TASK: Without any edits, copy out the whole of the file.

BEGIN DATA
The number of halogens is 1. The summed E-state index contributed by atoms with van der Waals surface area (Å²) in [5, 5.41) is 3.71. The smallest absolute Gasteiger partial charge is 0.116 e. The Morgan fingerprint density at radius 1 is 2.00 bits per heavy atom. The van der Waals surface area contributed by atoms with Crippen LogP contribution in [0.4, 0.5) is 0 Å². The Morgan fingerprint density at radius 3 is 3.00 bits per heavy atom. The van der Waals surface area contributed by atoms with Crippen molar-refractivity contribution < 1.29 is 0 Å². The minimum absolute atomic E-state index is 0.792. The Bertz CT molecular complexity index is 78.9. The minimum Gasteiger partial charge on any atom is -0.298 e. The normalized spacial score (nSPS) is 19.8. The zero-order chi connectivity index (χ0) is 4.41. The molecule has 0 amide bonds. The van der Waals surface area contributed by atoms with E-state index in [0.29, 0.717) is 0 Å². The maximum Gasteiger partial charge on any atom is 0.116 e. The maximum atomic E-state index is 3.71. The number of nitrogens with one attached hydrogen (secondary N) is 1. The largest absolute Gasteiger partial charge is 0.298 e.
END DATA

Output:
The number of halogens is 1. The summed E-state index contributed by atoms with van der Waals surface area (Å²) in [5, 5.41) is 3.71. The smallest absolute Gasteiger partial charge is 0.116 e. The Morgan fingerprint density at radius 1 is 2.00 bits per heavy atom. The van der Waals surface area contributed by atoms with Crippen LogP contribution in [0.4, 0.5) is 0 Å². The Morgan fingerprint density at radius 3 is 3.00 bits per heavy atom. The van der Waals surface area contributed by atoms with Crippen molar-refractivity contribution < 1.29 is 0 Å². The minimum absolute atomic E-state index is 0.792. The Bertz CT molecular complexity index is 78.9. The minimum Gasteiger partial charge on any atom is -0.298 e. The normalized spacial score (nSPS) is 19.8. The zero-order chi connectivity index (χ0) is 4.41. The molecule has 0 amide bonds. The van der Waals surface area contributed by atoms with E-state index in [0.29, 0.717) is 0 Å². The maximum Gasteiger partial charge on any atom is 0.116 e. The maximum atomic E-state index is 3.71. The number of nitrogens with one attached hydrogen (secondary N) is 1. The largest absolute Gasteiger partial charge is 0.298 e.